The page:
I made a dress, which almost did me in. Not the dress itself, of course, but because I had a foolish amount  of optimism about an untested idea, and worked myself up into such intense commitment — a dress implementing that idea, or no dress at all! — to it that I couldn’t let go.

P1050411

See the dress itself is simple. I’d been considering a wrap dress for a while but mulling over how to deal with gaping in front. So I decided to make it a back wrap. That part was also straightforward:

(i) placed the half-front pattern on folded fabric to cut a single complete front
(ii) placed the half-back pattern on folder paper to cut full back, cut the full back pattern diagonally from shoulder to waist for a single wrap half-back pattern, used that to cut two back pieces from fabric.
(iii) Cut a waistband and ties.
(iv) Cut one front and two back pieces using my skirt pattern.

Then I made some minor fitting adjustments and then cut everything in lining as well. So far so good. Not exactly tube top simple, but nothing brain-breaking, right?

Ah but we haven’t yet come to the Idea: piped scallops around the neck and armscye!

P1050405

I’ve never made scallops before. And never ever piped around the outline of a garment. But did that stop me? Did I have even a moment of sanity? No. I tried to find more info on the internet but there’s a sad paucity of information on piped scallops (On the other hand, the world seems to be obsessed with piping scalloped edges on cakes).

But please, kindly follow the progress of my obsession below, repress your shudders, and enjoy a good laugh:

1. Trace scallops around a template onto the RS of the fabric.

P1050132

2. Cut piping into short lengths, about 1 inch longer than each scallop.

P1050134

3. Cut out and discard 1/2 inch of piping cord from each end.

P1050135

4. You should have a length of piping, empty of cord at both ends. Fold the ends over.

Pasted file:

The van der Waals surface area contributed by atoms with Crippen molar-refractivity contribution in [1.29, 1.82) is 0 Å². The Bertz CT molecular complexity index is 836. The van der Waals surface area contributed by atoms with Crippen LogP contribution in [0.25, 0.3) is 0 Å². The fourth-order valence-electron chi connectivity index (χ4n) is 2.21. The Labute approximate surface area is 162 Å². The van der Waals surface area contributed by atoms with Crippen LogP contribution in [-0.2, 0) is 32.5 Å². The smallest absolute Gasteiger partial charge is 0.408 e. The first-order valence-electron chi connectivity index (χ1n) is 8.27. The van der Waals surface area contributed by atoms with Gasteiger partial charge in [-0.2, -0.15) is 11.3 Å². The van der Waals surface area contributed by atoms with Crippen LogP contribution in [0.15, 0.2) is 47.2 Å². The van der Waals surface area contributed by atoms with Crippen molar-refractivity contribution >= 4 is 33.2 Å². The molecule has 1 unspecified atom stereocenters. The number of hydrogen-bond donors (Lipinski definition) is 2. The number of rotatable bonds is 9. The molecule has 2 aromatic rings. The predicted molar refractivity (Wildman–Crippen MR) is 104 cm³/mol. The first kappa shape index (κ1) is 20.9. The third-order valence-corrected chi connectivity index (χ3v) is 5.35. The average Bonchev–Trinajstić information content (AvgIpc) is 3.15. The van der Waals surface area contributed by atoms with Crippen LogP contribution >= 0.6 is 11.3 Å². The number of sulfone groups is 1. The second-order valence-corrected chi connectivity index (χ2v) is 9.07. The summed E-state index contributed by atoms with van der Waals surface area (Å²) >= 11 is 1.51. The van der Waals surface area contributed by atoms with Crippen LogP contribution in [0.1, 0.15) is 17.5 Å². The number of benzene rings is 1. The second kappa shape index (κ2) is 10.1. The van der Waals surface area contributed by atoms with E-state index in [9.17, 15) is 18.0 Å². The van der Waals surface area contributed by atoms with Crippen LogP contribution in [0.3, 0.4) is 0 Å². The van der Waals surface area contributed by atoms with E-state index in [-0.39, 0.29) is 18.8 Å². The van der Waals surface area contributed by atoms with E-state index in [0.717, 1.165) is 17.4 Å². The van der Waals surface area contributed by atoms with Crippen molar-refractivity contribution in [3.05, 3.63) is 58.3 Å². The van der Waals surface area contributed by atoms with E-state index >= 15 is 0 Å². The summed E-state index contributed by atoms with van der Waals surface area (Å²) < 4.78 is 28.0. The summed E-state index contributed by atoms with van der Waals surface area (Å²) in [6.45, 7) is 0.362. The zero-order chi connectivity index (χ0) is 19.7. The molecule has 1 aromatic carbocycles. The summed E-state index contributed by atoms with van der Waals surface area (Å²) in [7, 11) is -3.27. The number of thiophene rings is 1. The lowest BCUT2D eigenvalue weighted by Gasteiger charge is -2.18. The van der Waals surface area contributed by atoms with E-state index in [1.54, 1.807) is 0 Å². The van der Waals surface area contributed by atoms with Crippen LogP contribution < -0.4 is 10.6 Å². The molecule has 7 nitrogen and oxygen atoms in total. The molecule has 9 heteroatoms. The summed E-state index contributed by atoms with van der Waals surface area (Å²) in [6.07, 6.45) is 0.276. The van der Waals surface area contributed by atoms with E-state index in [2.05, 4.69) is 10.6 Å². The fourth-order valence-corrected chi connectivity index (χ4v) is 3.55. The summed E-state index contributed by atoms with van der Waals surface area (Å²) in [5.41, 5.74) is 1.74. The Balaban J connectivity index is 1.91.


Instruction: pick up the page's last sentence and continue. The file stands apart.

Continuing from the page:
P1050138

5. And place the piping piece on your traced line, on the RS, with raw edges of piping and dress pointing in the same direction.

P1050139

7. Sew the scallop in place, right next to the cord.

Yes, this has to be done for each scallop.

Now do you comprehend the depths of my obsession?!! Not only is the procedure horrendously tedious, but creates so many layers of cloth as to make the simple act of sewing fiendish torture. And this process has to be done over and over and over and over…

… till, well, I just gave up after doing the front neck and armscyes. On the top back piece (which wraps over the lower back) I just traced a gentler, more undulating scallop and attached the piping in a single piece.

I also inserted piping at the top and bottom of the waistband, and made welted pockets. And lined the bodice.

P1050414

Now that I look back, it seems to me that I could have omitted the piping cord to make the scallops easier to sew. But I wanted the piping to be stiff and hold the shape by itself. Oh well, lesson learnt.

P1050416

Also, I am so grateful to all the bloggers who share their knowledge for free! Here are links to techniques used:

1. Lining and shaping scallops
2. Adjustments for sleeveless tops
3. Waist ties
4. Lining a bodice with Centre Back open
5. Welt pockets

Was it worth it? Hmmm, perhaps. If only to learn what is not possible with stiff piping! And yes, if anyone knows an easier way of doing it, please feel free to fill my heart with bitterness gratitude by telling me. Really, please do!

Specs
Pattern: bodice, waistband are self drafted (process here) and Sew U skirt
Materials: Japanese cotton print fabric, about 2m (the inner skirt piece has a seam up the middle, to save fabric in the layout), bit of green cotton for piping, lilac rayon for lining, piping cord

Paisley Back-Wrap

0 thoughts on “Paisley Back-Wrap

  • 30 March 2013 at 17:00
    Permalink

    what I like/ hate about sewing is that it’s never immediately obvious how much work (and tears) have gone into a single piece. Your dress is beautiful!

    Reply
  • 31 March 2013 at 2:13
    Permalink

    An easier way to do the piped scallops is to clip into the seam allowance of the piping, every 1/2″ or so, maybe a bit closer together depending on the amount of curve, but not all the way to the piping… to allow the fabric in the seam allowance to spread out and lie flat against the seam allowance of the main fabric. Also, did you clip the seam allowances after you stitched the scallop seam, before turning right side out? That makes it a lot easier to get a smooth rounded edge too. Again, the spacing of the clips/Vs will depend on the degree of curve.

    Reply

Leave a Reply

Your email address will not be published. Required fields are marked *

%d bloggers like this: